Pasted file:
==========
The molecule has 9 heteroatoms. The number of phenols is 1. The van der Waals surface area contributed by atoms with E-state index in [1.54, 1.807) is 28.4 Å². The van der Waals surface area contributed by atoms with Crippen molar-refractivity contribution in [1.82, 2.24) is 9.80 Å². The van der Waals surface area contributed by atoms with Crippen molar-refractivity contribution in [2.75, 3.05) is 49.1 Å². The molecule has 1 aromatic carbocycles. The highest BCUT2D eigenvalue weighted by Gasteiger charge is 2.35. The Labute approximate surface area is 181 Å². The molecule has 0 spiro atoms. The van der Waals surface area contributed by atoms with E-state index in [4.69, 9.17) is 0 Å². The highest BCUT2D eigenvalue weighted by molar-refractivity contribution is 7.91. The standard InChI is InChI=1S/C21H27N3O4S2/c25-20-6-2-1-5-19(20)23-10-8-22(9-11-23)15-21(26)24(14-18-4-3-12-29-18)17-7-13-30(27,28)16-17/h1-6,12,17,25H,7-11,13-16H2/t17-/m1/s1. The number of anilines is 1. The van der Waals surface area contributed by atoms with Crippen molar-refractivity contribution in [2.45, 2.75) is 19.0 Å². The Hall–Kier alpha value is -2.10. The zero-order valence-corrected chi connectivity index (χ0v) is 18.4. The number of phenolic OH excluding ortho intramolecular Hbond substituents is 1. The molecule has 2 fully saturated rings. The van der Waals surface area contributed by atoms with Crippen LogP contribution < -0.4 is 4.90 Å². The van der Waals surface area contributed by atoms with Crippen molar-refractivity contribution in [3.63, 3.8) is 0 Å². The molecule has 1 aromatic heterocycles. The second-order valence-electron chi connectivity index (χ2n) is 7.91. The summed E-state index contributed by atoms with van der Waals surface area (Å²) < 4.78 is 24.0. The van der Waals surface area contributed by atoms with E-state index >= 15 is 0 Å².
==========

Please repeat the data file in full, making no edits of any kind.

The molecule has 9 heteroatoms. The number of phenols is 1. The van der Waals surface area contributed by atoms with E-state index in [1.54, 1.807) is 28.4 Å². The van der Waals surface area contributed by atoms with Crippen molar-refractivity contribution in [1.82, 2.24) is 9.80 Å². The van der Waals surface area contributed by atoms with Crippen molar-refractivity contribution in [2.75, 3.05) is 49.1 Å². The molecule has 1 aromatic carbocycles. The highest BCUT2D eigenvalue weighted by Gasteiger charge is 2.35. The Labute approximate surface area is 181 Å². The molecule has 0 spiro atoms. The van der Waals surface area contributed by atoms with E-state index in [4.69, 9.17) is 0 Å². The highest BCUT2D eigenvalue weighted by molar-refractivity contribution is 7.91. The standard InChI is InChI=1S/C21H27N3O4S2/c25-20-6-2-1-5-19(20)23-10-8-22(9-11-23)15-21(26)24(14-18-4-3-12-29-18)17-7-13-30(27,28)16-17/h1-6,12,17,25H,7-11,13-16H2/t17-/m1/s1. The number of anilines is 1. The van der Waals surface area contributed by atoms with Crippen molar-refractivity contribution in [2.45, 2.75) is 19.0 Å². The Hall–Kier alpha value is -2.10. The zero-order valence-corrected chi connectivity index (χ0v) is 18.4. The number of phenolic OH excluding ortho intramolecular Hbond substituents is 1. The molecule has 2 fully saturated rings. The van der Waals surface area contributed by atoms with Crippen LogP contribution < -0.4 is 4.90 Å². The van der Waals surface area contributed by atoms with Crippen molar-refractivity contribution in [3.63, 3.8) is 0 Å². The molecule has 1 aromatic heterocycles. The second-order valence-electron chi connectivity index (χ2n) is 7.91. The summed E-state index contributed by atoms with van der Waals surface area (Å²) < 4.78 is 24.0. The van der Waals surface area contributed by atoms with E-state index >= 15 is 0 Å².